Soul Matters – by Kate Ingram

IngrammuesliThe other morning I sat down to my bowl of homemade muesli, sprinkled it with hemp and chia seeds, and doused it in almond milk. I stared at it and thought, I never imagined in a million years that I would be eating raw muesli with almond milk—and liking it. And from there I began to ponder how my life really isn’t anything I imagined it would be, once upon a time. Nothing I planned ever happened and a million things I never imagined or planned have come to pass. I never thought I’d not be into sugar, never dreamed I’d live in an 1880s house in my small hometown, never dreamed I’d be the sort of woman who would find herself in an abusive relationship, or widowed, never wanted to be the “old” parent like I had, yet wound up having children in my forties. Twenty years ago I would have flat-out denied the possibility that I would be an intuitive, metaphysical, prayer-flags-and-tarot-cards-sort-of-gal, but here I am. I didn’t dream in a million years that I’d have a million dollars, and neither did I ever imagine I’d be digging coins out of the car seat to pay for my kid’s pizza day at school, but both things have happened.

One of my favorite quotations, taped onto my desk where it is faded and worn, is from E.M. Forster. “We must be willing to let go of this life we have planned in order to have the life that is waiting for us.” I am reminded of this as I stare at my bowl of seeds in my little Victorian house where I am raising my late-life children and practicing as a soul coach, writing about my life and what I feel is truly important. My life looks nothing like I imagined it would, but it feels pretty wonderful. Over time I’ve let go of who I thought I was and who I thought I had to be to be okay. I let go of the BMW and the doctoral degree and the traditional practice. I let go of my judgments and became more curious and less fearful, and what emerged was bigger and better and more bodacious that I could have possibly dreamed or even imagined. Did I imagine that I would write a book? No. Did I dream that Deepak Chopra would possibly endorse my book? Never. Do I still imagine myself in a Tuscan villa in a vineyard being interviewed on the phone by NPR about my book? Yes, I do.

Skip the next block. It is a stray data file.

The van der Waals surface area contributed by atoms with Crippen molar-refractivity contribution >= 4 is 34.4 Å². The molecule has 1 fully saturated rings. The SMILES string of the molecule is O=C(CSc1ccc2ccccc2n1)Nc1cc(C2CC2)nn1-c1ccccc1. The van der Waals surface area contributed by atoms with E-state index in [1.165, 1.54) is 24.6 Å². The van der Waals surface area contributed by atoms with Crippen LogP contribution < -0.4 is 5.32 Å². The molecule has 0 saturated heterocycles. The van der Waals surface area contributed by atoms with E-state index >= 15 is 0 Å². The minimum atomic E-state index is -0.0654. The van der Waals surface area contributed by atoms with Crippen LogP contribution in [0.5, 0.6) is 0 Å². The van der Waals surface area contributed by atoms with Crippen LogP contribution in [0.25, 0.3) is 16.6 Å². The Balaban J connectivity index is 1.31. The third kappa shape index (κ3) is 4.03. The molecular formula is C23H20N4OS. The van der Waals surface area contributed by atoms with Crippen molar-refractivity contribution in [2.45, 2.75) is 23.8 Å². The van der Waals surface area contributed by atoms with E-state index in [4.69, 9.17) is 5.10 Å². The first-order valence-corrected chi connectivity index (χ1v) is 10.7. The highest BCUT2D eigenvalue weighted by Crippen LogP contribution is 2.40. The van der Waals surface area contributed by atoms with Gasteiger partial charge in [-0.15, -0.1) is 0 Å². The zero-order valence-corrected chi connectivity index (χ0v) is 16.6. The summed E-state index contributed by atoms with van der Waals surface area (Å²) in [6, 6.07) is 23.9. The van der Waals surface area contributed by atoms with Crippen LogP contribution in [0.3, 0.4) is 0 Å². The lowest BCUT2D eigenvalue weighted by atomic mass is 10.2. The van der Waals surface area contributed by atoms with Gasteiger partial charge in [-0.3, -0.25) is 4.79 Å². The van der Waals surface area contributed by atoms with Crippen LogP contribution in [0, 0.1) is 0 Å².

My life is not all great, not by a long shot: there are huge challenges and things I wish were very different, but the point is that life’s always going to be different, one way or another, from what your little mind can imagine, and that’s a good thing. Do you really want to imagine the bumps you’re going to hit? I don’t. Do you really want to know ahead of time the incredible joy and surprises that await you? Not I. It’s easier and more fun to allow life to unfold and to unfold along with it, being true to who you really are in each moment and attending to whatever presents itself to you.

As I transition through this dark passage of the year, I imagine what life will look like without my mother in it, and what opportunities might be waiting for me just around the literary bend, and how my children and my marriage will evolve as we all grow and change, but the truth is, I don’t know. Not really. But I do know that if I stay present and attentive and cry when my heart is breaking and smile as it fills with joy, that the life that is waiting for me will find me a willing participant, and that everything will all be exactly as it should be, and exactly as it always wanted to be, Tuscan villa or no.

I’m not as eloquent as E.M. Forster, but I like to think that there are two kinds of people: those who think they know, and those that know they don’t. I’m happy to say that I’ve switched camps. It’s better over here. We have muesli.

Kate Ingram, M.A.

Kate Ingram, M.A.

KATE INGRAM, M.A., is a writer, therapist, and soul coach. Her new book, Washing the Bones: A Memoir of Love, Loss, and Transformation, is now available at Terra Firma and on For more information or to schedule an appointment, please go to